Evie Prichard

New columnist EVIE PRICHARD explains why her freshers week involved grabbing people in the loos at Fez, staring into their eyes and announcing ‘I HAVE A CONDITION’

Any number of the things that can go wrong during Freshers’ Week can be blamed on drunkenness (falling very conspicuously asleep in the middle of a party), nerves (for some reason they had me involuntarily using the same obscure swearword in every sentence; I was throwing around the word buggery like a 19th century gentleman sailor with Tourette’s), or misfortune (bin bag bop costumes become spontaneously transparent under strobe lighting, apparently). Most of the time these fails can be put down to nerviness, naivety or a low alcohol tolerance. Not many people can blame their social handicaps on simply being defective as a person.

I am one of the lucky few.

I suffer from a little known condition called prosopagnosia, a deficiency in my brain that has been described as both excruciatingly embarrassing and hilarious. The first one’s mine, the latter is, well, anyone who’s ever watched me pretend to be close friends with a stranger for a whole conversation.

It is all but impossible for me to recognise faces. Sometimes I walk past a mirror and it takes me a second to work out who I’m looking at. I wince at someone else wearing the same outfit as me in a club before figuring out that the walls are mirrored. I once spent a bitchy half minute judging the shiny slag sitting across from me before realisation struck. Then again, as someone who in a game of ‘which celebrity’ once had her face compared to Buddha’s, it may be no bad thing that I forget about it every now and then.

Prosopagnosia can be humiliating, sometimes almost dangerous. If my primary school had a yearbook, I would undoubtedly have been voted ‘child most likely to get into a stranger’s car’. Once in my early teens I chatted all the way to the Tube with a guy I assumed was my neighbour. When I finally realised he was a stranger I was mortified. ‘Don’t worry about it,’ he said, smiling pervily, ‘it must be because I walk my rottweilers past your house.’ That’s rottweilers plural.

Not only was this weirdo inexplicably interested in discussing my holiday plans, but he kept a pack of rottweilers, knew where I lived, and thought I was anticipating another DMC in the near future. I spent the next few weeks expecting to wake up and find a pack of attack dogs and his creepy smile lurking at the foot of my bed.

Coming to university was, if anything, more terrifying than being picked up by Rottweiler Paedophile. I’d introduce myself to the same person three or four times at fresher mixers – ‘prosopagnosia’ became my catch-phrase. Every time I had a conversation I had to issue the same disclaimer. People began to learn it off by heart. Once I was in the habit it became an obsession. I’d get drunk and start wandering the streets, warning random people that I’d never recognise them again.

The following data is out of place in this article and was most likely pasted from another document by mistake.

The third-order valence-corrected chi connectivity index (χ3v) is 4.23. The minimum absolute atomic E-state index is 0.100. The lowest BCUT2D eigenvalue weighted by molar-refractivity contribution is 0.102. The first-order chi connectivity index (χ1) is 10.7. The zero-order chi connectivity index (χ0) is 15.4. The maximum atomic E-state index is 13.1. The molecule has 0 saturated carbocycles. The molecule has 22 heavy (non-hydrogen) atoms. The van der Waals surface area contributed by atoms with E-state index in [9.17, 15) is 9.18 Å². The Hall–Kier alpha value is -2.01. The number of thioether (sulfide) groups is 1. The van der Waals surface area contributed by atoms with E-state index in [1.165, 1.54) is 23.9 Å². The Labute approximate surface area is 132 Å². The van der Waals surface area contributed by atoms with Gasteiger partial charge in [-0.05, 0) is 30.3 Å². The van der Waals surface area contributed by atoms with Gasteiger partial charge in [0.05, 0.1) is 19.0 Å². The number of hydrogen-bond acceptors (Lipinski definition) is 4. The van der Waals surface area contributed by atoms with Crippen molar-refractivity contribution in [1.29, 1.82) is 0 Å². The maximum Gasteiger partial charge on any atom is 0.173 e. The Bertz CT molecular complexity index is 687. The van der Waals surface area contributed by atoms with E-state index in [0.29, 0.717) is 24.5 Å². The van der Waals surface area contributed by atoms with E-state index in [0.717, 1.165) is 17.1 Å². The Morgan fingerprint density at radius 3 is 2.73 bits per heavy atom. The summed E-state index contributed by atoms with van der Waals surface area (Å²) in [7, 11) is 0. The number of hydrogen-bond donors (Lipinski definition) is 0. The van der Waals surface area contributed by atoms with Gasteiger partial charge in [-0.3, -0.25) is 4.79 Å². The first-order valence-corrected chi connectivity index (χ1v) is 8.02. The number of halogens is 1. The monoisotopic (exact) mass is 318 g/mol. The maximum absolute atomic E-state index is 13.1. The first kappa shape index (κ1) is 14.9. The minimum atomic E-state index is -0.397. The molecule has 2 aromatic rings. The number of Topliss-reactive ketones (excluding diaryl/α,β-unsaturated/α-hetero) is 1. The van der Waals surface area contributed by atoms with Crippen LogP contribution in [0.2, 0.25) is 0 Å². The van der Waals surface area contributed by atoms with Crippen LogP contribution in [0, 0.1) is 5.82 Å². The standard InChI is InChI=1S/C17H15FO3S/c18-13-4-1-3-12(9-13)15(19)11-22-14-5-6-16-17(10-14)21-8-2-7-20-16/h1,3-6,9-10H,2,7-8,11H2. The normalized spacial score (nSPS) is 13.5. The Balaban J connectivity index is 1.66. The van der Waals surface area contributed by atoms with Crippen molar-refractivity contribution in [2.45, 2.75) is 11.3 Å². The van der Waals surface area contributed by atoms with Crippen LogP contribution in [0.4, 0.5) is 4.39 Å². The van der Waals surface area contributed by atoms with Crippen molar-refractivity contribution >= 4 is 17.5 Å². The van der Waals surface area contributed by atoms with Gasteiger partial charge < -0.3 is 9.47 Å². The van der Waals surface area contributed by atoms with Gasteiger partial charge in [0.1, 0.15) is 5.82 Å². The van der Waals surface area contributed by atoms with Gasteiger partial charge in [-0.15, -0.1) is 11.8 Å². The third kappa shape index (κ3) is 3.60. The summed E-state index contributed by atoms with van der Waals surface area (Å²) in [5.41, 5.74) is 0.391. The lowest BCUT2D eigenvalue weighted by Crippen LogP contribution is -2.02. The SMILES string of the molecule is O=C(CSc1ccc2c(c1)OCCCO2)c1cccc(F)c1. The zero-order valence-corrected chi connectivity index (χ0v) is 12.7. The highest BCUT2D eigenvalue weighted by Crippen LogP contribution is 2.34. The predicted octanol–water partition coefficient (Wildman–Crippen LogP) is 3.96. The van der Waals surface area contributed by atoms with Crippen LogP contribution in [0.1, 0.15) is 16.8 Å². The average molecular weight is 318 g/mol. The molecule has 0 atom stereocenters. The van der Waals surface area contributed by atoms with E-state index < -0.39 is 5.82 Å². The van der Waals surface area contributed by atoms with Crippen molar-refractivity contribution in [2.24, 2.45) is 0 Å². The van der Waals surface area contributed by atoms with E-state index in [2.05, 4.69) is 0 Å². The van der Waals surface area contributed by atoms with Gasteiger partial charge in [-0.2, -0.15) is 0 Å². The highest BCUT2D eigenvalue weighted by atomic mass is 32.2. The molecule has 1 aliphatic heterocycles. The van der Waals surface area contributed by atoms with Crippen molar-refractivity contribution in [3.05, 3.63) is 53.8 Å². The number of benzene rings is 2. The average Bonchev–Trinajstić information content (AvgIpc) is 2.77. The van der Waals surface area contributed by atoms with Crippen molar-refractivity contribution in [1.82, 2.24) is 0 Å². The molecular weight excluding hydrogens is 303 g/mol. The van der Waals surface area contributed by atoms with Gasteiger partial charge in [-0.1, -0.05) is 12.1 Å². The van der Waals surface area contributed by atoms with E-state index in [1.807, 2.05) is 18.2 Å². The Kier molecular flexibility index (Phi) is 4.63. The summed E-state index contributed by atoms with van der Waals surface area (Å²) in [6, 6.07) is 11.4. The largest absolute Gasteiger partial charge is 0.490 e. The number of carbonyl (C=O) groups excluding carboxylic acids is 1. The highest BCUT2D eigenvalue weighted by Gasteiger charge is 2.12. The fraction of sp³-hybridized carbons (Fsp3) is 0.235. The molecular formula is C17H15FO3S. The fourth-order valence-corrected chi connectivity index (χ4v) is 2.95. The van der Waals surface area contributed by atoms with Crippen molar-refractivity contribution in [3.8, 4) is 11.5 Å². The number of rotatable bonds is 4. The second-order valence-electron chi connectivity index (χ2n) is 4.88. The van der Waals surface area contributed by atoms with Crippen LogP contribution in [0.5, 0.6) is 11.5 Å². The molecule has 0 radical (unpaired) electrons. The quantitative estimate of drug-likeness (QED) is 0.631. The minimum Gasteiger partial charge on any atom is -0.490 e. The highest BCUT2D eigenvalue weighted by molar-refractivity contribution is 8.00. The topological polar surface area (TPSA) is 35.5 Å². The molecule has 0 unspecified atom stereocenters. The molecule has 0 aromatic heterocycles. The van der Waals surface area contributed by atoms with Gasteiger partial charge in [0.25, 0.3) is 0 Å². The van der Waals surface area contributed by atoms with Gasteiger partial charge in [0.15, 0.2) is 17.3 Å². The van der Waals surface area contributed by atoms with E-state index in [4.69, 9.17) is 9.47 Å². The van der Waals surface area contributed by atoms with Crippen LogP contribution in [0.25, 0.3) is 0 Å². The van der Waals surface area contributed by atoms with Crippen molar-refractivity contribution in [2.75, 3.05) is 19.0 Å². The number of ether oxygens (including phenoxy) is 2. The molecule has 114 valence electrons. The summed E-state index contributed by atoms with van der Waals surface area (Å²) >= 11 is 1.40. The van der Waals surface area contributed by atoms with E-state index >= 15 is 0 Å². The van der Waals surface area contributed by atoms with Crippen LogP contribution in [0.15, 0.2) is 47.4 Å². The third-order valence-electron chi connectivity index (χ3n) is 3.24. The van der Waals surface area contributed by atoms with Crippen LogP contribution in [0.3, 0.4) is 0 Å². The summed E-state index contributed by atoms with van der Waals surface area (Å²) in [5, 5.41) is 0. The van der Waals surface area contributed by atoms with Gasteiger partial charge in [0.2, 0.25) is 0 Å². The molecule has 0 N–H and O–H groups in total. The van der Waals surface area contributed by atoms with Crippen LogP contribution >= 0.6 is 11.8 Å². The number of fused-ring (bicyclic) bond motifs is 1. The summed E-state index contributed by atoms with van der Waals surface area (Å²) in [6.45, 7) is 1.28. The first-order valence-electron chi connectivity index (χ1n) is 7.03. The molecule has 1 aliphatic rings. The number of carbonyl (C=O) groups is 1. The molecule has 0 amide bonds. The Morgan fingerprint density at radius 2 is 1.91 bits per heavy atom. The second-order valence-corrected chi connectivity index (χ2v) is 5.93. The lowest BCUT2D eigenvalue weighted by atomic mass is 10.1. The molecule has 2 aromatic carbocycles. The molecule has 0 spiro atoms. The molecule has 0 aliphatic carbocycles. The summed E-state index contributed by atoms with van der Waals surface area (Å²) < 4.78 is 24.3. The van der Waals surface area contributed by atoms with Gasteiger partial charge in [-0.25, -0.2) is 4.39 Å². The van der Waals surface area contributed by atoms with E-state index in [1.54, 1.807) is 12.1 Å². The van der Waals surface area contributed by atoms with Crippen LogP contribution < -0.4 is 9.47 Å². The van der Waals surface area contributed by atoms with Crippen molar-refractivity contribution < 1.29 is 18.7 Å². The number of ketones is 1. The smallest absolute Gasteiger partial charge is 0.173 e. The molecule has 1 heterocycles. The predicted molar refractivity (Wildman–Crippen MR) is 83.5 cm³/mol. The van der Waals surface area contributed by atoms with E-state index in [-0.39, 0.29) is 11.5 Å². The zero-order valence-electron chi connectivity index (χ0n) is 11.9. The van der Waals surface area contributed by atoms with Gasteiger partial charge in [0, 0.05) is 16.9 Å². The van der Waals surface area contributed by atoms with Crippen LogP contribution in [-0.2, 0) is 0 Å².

One time a friend had to lead me gently away after discovering me terrorising the ladies’ loos at Fez. Apparently I’d spent half an hour explaining prosopagnosia to every one of the girls who came in. And by explaining prosopagnosia, I mean grabbing their upper arms, staring into their eyes and announcing ‘I HAVE A CONDITION’.

It is a minefield of embarrassment. People often assume it’s an inventive excuse for laziness or drunkenness, an obscure method of flirtation – honestly, it’s happened – or sometimes just an extremely elaborate, long-running prank. Broadly speaking, the only categories of people I can recognise from their face alone are extremely good friends. I also have a flair for the very attractive or the more than a little funny-looking. But most of the time I managed by memorizing their hair, gait or jewellery – the strategy for coping which makes me look least weird.

I also find that walking quickly and purposefully while staring straight ahead, pretending to text when passing people and greeting everyone with a vague half-smile when necessary work well. When these failed in the first few weeks I had to patch them up with a slightly reclusive, uninterested demeanour, just to avoid causing offence. All these things in conjunction give me the air of Luna Lovegood if she were CEO of a city bank. But I’d rather that than have people think I’m deliberately blanking them.

And that’s the main reason I’m writing this article: I can’t bear to be so insulting to everyone I meet. There’s only so many people I can issue my tired old disclaimer to in the flesh, and so many times my friends will put up with hearing it. I need the whole of Cambridge to understand just how much I want to recognise it. This column is not just damage control – it’s a public apology.

University of Cambridge columnist embarrassing Evie Prichard Fez Freshers Week socially inept